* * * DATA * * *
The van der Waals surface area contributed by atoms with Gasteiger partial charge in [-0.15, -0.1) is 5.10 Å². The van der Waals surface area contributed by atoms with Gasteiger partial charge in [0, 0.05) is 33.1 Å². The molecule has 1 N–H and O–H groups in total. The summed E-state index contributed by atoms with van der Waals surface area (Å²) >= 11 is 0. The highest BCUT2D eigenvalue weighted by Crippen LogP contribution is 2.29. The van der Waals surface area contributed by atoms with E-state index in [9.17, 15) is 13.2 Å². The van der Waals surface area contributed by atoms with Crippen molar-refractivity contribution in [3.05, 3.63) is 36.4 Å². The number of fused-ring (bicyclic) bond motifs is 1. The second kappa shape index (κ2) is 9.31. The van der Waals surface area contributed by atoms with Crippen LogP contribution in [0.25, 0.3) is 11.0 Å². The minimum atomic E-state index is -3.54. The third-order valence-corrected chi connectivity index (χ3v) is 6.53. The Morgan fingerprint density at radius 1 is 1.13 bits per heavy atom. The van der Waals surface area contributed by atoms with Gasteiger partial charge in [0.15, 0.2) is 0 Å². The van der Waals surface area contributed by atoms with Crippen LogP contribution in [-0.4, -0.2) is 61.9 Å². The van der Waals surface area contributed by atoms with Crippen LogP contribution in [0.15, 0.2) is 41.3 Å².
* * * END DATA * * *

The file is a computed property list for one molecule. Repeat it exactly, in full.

The van der Waals surface area contributed by atoms with Gasteiger partial charge in [-0.15, -0.1) is 5.10 Å². The van der Waals surface area contributed by atoms with Gasteiger partial charge in [0, 0.05) is 33.1 Å². The molecule has 1 N–H and O–H groups in total. The summed E-state index contributed by atoms with van der Waals surface area (Å²) >= 11 is 0. The highest BCUT2D eigenvalue weighted by Crippen LogP contribution is 2.29. The van der Waals surface area contributed by atoms with E-state index in [9.17, 15) is 13.2 Å². The van der Waals surface area contributed by atoms with Crippen molar-refractivity contribution in [3.05, 3.63) is 36.4 Å². The number of fused-ring (bicyclic) bond motifs is 1. The second kappa shape index (κ2) is 9.31. The van der Waals surface area contributed by atoms with Crippen LogP contribution in [0.25, 0.3) is 11.0 Å². The minimum atomic E-state index is -3.54. The third-order valence-corrected chi connectivity index (χ3v) is 6.53. The Morgan fingerprint density at radius 1 is 1.13 bits per heavy atom. The van der Waals surface area contributed by atoms with Gasteiger partial charge in [0.15, 0.2) is 0 Å². The van der Waals surface area contributed by atoms with Crippen LogP contribution in [-0.4, -0.2) is 61.9 Å². The van der Waals surface area contributed by atoms with Crippen LogP contribution in [0.15, 0.2) is 41.3 Å².